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How To Deal With Back Pain And Rheumatoid Joint Pain

Diagnosis Of Back Pain

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Regardless of what type of doctor you see, there are some things you can expect your doctor to do during your visit. Your doctor first will ask you a number of questions, the most common of which are listed as follows:

  • What are your symptoms–that is, what aches or pains do you have?
  • Exactly where is the pain?
  • Where is the pain the most severe?
  • When did the pain begin?
  • How long have you had it?
  • Did something specific cause your back pain, such as an accident or injury?
  • What home treatments have you used?
  • Were you under any additional stress when the pain began?
  • Do you have any other health problems?
  • What kind of work do you do?
  • In what types of recreational activities do you participate?

Think about these ahead of time so you can answer them easily. You also may have questions you’d like to ask the doctor. As you think of questions at home, jot them down and take them to the appointment.

Next, your doctor will give you a physical exam. During the exam, the doctor may perform any of the following: observe your muscles and joints ask you to sit and lie down ask you to move your back in different positions observe and feel the area of most pain and/or check to see if other areas of your body are tender or painful If the doctor can identify the likely cause of your back pain at this point, no further tests will be needed.

How Does Ra Cause Back Pain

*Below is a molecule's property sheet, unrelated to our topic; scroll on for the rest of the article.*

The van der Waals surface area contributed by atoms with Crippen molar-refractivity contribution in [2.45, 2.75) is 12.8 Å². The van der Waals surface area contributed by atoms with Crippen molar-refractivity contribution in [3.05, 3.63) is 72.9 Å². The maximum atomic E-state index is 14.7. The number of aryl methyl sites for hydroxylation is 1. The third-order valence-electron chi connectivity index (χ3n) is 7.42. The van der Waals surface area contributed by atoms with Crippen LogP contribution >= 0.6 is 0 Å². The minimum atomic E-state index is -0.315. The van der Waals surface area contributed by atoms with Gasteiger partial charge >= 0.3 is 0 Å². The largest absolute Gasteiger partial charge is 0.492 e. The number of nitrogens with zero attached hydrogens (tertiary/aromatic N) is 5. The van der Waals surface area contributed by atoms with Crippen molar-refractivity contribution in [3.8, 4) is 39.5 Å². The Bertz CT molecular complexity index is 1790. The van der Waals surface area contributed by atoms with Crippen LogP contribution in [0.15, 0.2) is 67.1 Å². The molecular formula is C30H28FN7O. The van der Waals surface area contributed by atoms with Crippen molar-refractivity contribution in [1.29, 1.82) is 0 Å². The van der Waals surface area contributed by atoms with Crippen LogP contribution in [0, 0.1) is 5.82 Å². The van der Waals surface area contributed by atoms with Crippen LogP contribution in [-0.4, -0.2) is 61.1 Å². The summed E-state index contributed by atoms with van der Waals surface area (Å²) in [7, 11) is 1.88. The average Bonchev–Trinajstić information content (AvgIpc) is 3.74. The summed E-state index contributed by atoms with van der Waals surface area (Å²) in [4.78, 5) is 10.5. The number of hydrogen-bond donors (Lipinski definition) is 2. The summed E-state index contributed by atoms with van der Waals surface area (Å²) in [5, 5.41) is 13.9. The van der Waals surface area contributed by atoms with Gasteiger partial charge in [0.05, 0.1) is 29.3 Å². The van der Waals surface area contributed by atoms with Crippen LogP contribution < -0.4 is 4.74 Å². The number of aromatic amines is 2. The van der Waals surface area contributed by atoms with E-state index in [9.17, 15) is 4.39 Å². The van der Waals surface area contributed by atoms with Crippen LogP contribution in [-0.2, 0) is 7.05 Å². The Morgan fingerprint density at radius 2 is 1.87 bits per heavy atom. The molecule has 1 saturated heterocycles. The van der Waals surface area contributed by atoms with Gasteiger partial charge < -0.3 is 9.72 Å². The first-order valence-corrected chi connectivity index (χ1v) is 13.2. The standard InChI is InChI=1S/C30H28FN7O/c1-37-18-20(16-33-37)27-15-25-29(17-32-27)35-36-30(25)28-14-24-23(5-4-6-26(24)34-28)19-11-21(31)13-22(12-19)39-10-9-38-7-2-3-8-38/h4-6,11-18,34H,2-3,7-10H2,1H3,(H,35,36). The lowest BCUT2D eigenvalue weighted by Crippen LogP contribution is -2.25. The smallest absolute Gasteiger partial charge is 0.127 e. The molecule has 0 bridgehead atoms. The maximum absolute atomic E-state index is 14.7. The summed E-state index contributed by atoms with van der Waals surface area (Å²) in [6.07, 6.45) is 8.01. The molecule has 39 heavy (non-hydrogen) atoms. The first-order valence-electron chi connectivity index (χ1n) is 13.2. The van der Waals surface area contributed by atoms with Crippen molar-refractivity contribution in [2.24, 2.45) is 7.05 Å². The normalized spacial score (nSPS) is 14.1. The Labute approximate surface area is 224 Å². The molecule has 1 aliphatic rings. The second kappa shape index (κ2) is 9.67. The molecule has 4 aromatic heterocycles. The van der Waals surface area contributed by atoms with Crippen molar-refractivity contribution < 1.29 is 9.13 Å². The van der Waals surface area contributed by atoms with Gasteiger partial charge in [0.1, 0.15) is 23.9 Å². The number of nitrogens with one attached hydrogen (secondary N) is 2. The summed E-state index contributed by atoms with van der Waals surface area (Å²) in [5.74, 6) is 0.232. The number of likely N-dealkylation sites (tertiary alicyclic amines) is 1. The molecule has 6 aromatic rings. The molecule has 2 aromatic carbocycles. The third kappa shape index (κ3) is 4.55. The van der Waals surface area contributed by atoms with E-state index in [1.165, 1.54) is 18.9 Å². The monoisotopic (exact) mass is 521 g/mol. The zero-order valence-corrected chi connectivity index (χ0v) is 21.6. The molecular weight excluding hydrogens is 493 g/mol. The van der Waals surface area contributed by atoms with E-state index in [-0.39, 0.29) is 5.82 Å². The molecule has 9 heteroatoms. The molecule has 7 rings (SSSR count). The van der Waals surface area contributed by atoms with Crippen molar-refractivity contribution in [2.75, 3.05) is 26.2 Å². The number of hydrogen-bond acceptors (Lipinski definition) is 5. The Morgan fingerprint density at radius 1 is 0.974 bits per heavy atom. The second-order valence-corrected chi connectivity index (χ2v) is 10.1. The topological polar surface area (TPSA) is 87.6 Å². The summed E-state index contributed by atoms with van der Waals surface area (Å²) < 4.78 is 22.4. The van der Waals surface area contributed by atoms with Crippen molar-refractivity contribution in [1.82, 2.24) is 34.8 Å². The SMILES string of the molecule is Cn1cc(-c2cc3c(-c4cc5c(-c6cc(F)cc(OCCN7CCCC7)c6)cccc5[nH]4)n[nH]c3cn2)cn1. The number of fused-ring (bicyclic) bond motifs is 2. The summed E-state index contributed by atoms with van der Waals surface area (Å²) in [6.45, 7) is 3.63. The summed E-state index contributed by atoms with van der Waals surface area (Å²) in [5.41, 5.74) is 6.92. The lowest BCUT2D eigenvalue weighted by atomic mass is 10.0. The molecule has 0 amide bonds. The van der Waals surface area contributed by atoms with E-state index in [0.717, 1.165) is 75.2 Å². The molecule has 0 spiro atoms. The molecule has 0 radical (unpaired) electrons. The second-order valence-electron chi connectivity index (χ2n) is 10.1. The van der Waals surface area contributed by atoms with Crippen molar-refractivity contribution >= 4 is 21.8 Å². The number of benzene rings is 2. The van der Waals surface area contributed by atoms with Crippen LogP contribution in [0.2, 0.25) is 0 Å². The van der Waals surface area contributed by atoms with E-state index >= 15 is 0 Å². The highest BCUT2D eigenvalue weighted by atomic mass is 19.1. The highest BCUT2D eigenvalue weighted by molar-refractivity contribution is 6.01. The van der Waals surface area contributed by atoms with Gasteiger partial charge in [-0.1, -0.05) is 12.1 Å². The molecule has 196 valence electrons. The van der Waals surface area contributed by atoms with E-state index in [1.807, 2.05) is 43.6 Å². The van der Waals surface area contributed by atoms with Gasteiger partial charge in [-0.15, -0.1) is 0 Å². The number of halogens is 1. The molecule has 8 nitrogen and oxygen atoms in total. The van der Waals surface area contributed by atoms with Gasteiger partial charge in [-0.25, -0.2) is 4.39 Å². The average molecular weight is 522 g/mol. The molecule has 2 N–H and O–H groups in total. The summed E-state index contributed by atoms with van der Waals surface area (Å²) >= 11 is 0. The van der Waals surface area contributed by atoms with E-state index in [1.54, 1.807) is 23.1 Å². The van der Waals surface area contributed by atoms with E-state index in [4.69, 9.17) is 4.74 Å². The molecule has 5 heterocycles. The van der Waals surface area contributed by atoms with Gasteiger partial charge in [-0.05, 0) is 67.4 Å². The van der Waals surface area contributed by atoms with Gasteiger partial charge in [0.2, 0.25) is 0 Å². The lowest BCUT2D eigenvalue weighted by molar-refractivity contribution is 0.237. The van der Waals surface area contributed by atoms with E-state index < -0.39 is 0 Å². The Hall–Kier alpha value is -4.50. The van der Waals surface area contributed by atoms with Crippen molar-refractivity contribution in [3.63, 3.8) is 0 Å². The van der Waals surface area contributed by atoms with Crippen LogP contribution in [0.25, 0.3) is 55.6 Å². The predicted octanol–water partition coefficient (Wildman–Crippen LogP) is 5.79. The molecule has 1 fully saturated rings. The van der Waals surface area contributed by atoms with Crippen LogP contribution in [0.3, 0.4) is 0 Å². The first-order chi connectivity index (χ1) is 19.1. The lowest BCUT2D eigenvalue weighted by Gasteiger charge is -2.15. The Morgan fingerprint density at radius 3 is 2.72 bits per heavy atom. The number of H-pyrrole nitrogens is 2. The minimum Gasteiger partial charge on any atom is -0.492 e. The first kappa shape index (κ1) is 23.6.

RA is an autoimmune condition that causes swelling and pain in joints throughout the body. It can affect the facet joints in the spine.

The paired facet joints run all along the spine. They connect with the bony bumps that a person can feel when they run their hands down their back. Facet joints support movement and flexibility in the spine.

RA-related inflammation in the facet joints can cause back pain. In some cases, extended inflammation can destroy the facet joints. As a result, the vertebrae become less stable.

Instability in the spine can cause a vertebra to slip out of place, which usually means that the upper vertebra slides over the lower one. Doctors call this spondylolisthesis.

If slipped vertebrae put pressure on the sciatic nerve in the lower back, it can cause sciatica.

Sciatica can cause:

  • loss of bowel or bladder function
  • loss of coordination
  • pain that radiates to the arms and legs

However, unstable or severely damaged vertebrae can also press on other vital parts of the body. If left untreated, cervical spine RA can have severe consequences, including:

As RA progresses, it is more likely that people will experience symptoms in their spine.

One study suggests that around 64.5 percent of people with RA may experience lower back pain. The researchers found that people with RA and lower back pain reported a lower quality of life, and that some were at increased risk for depression.

Rheumatoid Arthritis Of The Spine